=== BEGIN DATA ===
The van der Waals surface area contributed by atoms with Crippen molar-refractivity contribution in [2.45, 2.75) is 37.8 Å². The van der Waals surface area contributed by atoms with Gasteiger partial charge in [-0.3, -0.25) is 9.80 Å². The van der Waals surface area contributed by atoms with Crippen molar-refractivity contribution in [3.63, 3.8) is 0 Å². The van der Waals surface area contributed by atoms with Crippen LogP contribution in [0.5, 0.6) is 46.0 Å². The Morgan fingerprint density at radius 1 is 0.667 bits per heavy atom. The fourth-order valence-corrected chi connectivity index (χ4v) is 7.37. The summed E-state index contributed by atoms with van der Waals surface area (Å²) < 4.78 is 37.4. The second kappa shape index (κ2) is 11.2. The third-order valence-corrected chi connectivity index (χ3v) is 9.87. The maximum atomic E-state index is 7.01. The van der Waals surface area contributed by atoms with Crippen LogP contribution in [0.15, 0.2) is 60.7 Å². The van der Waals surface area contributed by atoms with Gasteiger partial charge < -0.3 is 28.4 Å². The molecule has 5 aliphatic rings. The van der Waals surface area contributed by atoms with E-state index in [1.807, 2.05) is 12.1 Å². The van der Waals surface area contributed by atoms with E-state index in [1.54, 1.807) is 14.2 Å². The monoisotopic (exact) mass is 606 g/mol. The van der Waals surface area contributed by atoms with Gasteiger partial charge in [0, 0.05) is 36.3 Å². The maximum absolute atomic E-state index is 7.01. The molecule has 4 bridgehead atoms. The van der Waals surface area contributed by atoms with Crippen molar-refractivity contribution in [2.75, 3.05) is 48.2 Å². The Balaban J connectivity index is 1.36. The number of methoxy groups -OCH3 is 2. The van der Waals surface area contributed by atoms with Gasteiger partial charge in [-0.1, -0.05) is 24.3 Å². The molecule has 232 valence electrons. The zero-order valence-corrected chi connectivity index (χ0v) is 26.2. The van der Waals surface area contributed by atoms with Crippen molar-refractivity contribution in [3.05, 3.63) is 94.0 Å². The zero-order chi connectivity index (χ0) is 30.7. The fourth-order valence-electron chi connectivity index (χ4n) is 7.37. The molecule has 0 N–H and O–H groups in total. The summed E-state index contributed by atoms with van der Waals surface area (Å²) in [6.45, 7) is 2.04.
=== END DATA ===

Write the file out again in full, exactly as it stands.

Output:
The van der Waals surface area contributed by atoms with Crippen molar-refractivity contribution in [2.45, 2.75) is 37.8 Å². The van der Waals surface area contributed by atoms with Gasteiger partial charge in [-0.3, -0.25) is 9.80 Å². The van der Waals surface area contributed by atoms with Crippen molar-refractivity contribution in [3.63, 3.8) is 0 Å². The van der Waals surface area contributed by atoms with Crippen LogP contribution in [0.5, 0.6) is 46.0 Å². The Morgan fingerprint density at radius 1 is 0.667 bits per heavy atom. The fourth-order valence-corrected chi connectivity index (χ4v) is 7.37. The summed E-state index contributed by atoms with van der Waals surface area (Å²) < 4.78 is 37.4. The second kappa shape index (κ2) is 11.2. The third-order valence-corrected chi connectivity index (χ3v) is 9.87. The maximum atomic E-state index is 7.01. The van der Waals surface area contributed by atoms with Crippen LogP contribution in [0.15, 0.2) is 60.7 Å². The van der Waals surface area contributed by atoms with Gasteiger partial charge < -0.3 is 28.4 Å². The molecule has 5 aliphatic rings. The van der Waals surface area contributed by atoms with E-state index in [1.807, 2.05) is 12.1 Å². The van der Waals surface area contributed by atoms with E-state index in [1.54, 1.807) is 14.2 Å². The monoisotopic (exact) mass is 606 g/mol. The van der Waals surface area contributed by atoms with Gasteiger partial charge in [0, 0.05) is 36.3 Å². The maximum absolute atomic E-state index is 7.01. The molecule has 4 bridgehead atoms. The van der Waals surface area contributed by atoms with Crippen molar-refractivity contribution in [2.75, 3.05) is 48.2 Å². The Balaban J connectivity index is 1.36. The number of methoxy groups -OCH3 is 2. The van der Waals surface area contributed by atoms with Gasteiger partial charge in [-0.1, -0.05) is 24.3 Å². The molecule has 232 valence electrons. The zero-order valence-corrected chi connectivity index (χ0v) is 26.2. The van der Waals surface area contributed by atoms with Crippen molar-refractivity contribution in [3.05, 3.63) is 94.0 Å². The zero-order chi connectivity index (χ0) is 30.7. The fourth-order valence-electron chi connectivity index (χ4n) is 7.37. The molecule has 0 N–H and O–H groups in total. The summed E-state index contributed by atoms with van der Waals surface area (Å²) in [6.45, 7) is 2.04.